The differences in usage can only be explained, I suppose, through the inexplicably wondrous development of the English language by people who use it to mean what they want it to mean.  Or, as the Bard of Buffalo Bayou, who says it’s no skin off his nose, wonders:

            Birds of a feather
            Flock together.
            But do fish of a fin
            Swim with their kin,
            Do hares of a hide
            Run side by side,
            Do prunes of a pit
            Stay closely knit,
            Do grapes of a seed
            Become friends indeed,
            And are pears of a peel
            The real deal?

Monday, August 2, 2010

How Cool Is This?

Would you believe that the term “cool” meaning “very good” or “fashionable” was in use as early as 700 A.D.?  Well, I wouldn’t either, but the Anglo-Saxon epic poem Beowulf, written about that time, begins a long etymological path, down which “cool” evolved from a word for “moderately cold” into its current hip meaning. Courtesy of the Oxford English Dictionary, here are four steps in that path, beginning with a few familiar lines in Old English:

1. “Cool” - Dispassionate, calm, composed (700):                        
            “Gyf him edwendan æfre scolde
            bealuwa bisigu bot eft cuman,
            ond þa cearwylmas colran wurða…”
                (“If evil woes should ever retreat, and comfort 
                follows, and seething sorrow turns cool [colran]…”  
               Beowulf, ca. 700)

            “Such seething braines…that apprehend more
            Than cool reason ever comprehends” (Shakespeare,  
            Midsummer Night’s Dream, 1600)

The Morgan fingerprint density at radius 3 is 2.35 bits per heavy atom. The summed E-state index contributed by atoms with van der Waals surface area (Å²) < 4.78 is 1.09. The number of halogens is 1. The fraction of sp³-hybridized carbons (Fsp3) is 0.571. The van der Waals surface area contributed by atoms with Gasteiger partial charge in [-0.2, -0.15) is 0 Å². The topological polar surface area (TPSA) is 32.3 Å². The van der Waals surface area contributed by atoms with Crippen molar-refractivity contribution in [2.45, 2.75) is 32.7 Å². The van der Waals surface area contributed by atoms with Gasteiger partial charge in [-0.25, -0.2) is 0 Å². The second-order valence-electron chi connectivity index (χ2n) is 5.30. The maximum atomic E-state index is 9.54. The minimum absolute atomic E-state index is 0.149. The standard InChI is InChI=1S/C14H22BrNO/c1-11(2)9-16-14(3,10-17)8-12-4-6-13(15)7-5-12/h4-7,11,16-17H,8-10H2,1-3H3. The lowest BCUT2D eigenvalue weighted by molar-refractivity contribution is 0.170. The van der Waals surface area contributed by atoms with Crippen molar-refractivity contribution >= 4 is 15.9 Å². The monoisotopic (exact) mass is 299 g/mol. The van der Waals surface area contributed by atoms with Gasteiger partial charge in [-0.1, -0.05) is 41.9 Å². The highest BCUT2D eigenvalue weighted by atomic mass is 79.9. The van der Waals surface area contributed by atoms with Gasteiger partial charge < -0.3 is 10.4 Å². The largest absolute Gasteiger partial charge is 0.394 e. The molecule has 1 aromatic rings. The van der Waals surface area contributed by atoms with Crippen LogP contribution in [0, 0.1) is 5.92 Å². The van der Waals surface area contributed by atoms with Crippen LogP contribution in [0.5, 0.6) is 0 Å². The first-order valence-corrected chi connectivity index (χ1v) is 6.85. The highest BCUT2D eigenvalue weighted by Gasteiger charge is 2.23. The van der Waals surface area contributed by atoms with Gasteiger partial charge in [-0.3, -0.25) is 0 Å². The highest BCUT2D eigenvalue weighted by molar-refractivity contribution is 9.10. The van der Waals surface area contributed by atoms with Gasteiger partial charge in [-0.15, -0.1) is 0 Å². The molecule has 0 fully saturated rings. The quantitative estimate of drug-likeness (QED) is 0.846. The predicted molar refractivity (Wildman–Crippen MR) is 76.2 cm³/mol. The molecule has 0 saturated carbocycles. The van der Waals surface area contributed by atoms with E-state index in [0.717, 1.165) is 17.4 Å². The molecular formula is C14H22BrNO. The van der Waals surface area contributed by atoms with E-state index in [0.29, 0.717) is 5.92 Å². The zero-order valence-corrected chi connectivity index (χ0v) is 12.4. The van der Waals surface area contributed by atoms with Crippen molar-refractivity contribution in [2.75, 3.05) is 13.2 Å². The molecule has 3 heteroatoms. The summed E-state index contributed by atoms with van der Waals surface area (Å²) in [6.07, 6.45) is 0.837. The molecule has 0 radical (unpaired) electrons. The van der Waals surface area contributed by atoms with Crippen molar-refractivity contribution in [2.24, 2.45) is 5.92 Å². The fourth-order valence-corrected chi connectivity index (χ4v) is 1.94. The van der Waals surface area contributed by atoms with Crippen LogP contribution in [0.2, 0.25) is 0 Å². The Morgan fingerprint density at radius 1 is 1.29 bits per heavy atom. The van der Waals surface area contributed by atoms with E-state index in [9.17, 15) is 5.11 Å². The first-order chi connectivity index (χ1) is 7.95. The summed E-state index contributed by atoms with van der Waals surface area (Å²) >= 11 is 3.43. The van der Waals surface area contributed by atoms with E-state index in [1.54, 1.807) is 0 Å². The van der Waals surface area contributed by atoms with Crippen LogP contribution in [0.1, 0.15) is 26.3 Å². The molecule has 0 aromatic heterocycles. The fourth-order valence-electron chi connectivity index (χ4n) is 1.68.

“A man of understanding is of an excellent cool spirit.” 
            (Authorized Version of the Bible, 1611)
            “The bloody actor is less detestable than the cool       
            unfeeling historian.” (Gibbon, Decline and Fall of  
            the Roman Empire, 1781)
            “While she wept, I strove to be cool.” (Tennyson,  
            Maud, 1855)

            “Don’t get stampeded.  Just keep cool…” (King,  
            Stampede Pass, 1890)

2. “Cool” - Attractively shrewd or clever; sophisticated, stylish, classy; fashionable, up to date; sexually attractive (1884):

            “Dat’s cool!” (J. A. Harrison, Negro English in Anglia, 

            “A cool kid” (Bodleian Quarterly Record, 1918)

            “She was a cool put-together chick that made men 
            thrill.” (Frank Loesser, "Hamlet," 1949)
3. “Cool” - A general term of approval, admirable, excellent (1933):           
            “And whut make it so cool, he got money 'cumulated.  
             And womens give it all to 'im." (Zora Neale Hurston,  
             Story, 1933)
            “This is a cool pad, man.” (Neurotica, 1950)

            “These jeans are so cool.” (Anne Beattie, Falling in 
            Place, 1981)

4. “Cool” - And, finally, in a diminished sense, to mean satisfactory, OK, acceptable, safe (1951)

            “He [the marijuana dealer] was absurdly cautious. ‘Got
             to look out for myself, things ain't cool this past 
             week.’” (Jack Kerouac, On the Road, 1951)

            “He had seen Devon in the street and hid from him, 
            unable to smile in his face and say that everything 
            was cool.” (Gareth Joseph, Homegrown, 2001)

“Cool” is not one of the words that come to mind to describe the Bard of Buffalo Bayou.  “Scary” is more apt, especially when he’s caught red-handed in the act of poiesis.
            Cool or hot? That question may seem dotty.
            Although truly,
            Wouldn’t you prefer to be a hottie
            Than a coolie?